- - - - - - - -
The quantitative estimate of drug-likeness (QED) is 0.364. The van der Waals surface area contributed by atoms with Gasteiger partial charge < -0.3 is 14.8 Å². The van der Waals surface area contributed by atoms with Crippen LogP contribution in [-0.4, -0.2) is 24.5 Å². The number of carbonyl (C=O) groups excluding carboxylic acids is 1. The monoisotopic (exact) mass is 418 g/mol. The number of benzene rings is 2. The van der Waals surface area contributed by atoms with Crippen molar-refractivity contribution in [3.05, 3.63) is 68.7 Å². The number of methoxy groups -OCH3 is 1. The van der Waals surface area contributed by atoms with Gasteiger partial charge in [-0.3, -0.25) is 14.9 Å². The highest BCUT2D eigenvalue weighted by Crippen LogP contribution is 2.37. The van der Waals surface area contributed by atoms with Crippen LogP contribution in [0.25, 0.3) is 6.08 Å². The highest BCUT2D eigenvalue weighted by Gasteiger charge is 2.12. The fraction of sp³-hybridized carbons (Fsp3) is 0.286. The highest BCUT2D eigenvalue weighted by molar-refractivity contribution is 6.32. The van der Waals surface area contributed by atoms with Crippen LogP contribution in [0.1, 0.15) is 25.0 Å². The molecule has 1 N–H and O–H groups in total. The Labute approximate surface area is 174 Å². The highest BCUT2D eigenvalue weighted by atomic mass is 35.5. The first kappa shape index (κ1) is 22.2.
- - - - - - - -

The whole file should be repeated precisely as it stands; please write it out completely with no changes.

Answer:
The quantitative estimate of drug-likeness (QED) is 0.364. The van der Waals surface area contributed by atoms with Gasteiger partial charge < -0.3 is 14.8 Å². The van der Waals surface area contributed by atoms with Crippen LogP contribution in [-0.4, -0.2) is 24.5 Å². The number of carbonyl (C=O) groups excluding carboxylic acids is 1. The monoisotopic (exact) mass is 418 g/mol. The number of benzene rings is 2. The van der Waals surface area contributed by atoms with Crippen molar-refractivity contribution in [3.05, 3.63) is 68.7 Å². The number of methoxy groups -OCH3 is 1. The van der Waals surface area contributed by atoms with Gasteiger partial charge in [-0.3, -0.25) is 14.9 Å². The highest BCUT2D eigenvalue weighted by Crippen LogP contribution is 2.37. The van der Waals surface area contributed by atoms with Crippen LogP contribution in [0.25, 0.3) is 6.08 Å². The highest BCUT2D eigenvalue weighted by Gasteiger charge is 2.12. The fraction of sp³-hybridized carbons (Fsp3) is 0.286. The highest BCUT2D eigenvalue weighted by molar-refractivity contribution is 6.32. The van der Waals surface area contributed by atoms with Crippen LogP contribution in [0.1, 0.15) is 25.0 Å². The molecule has 1 N–H and O–H groups in total. The Labute approximate surface area is 174 Å². The highest BCUT2D eigenvalue weighted by atomic mass is 35.5. The first kappa shape index (κ1) is 22.2.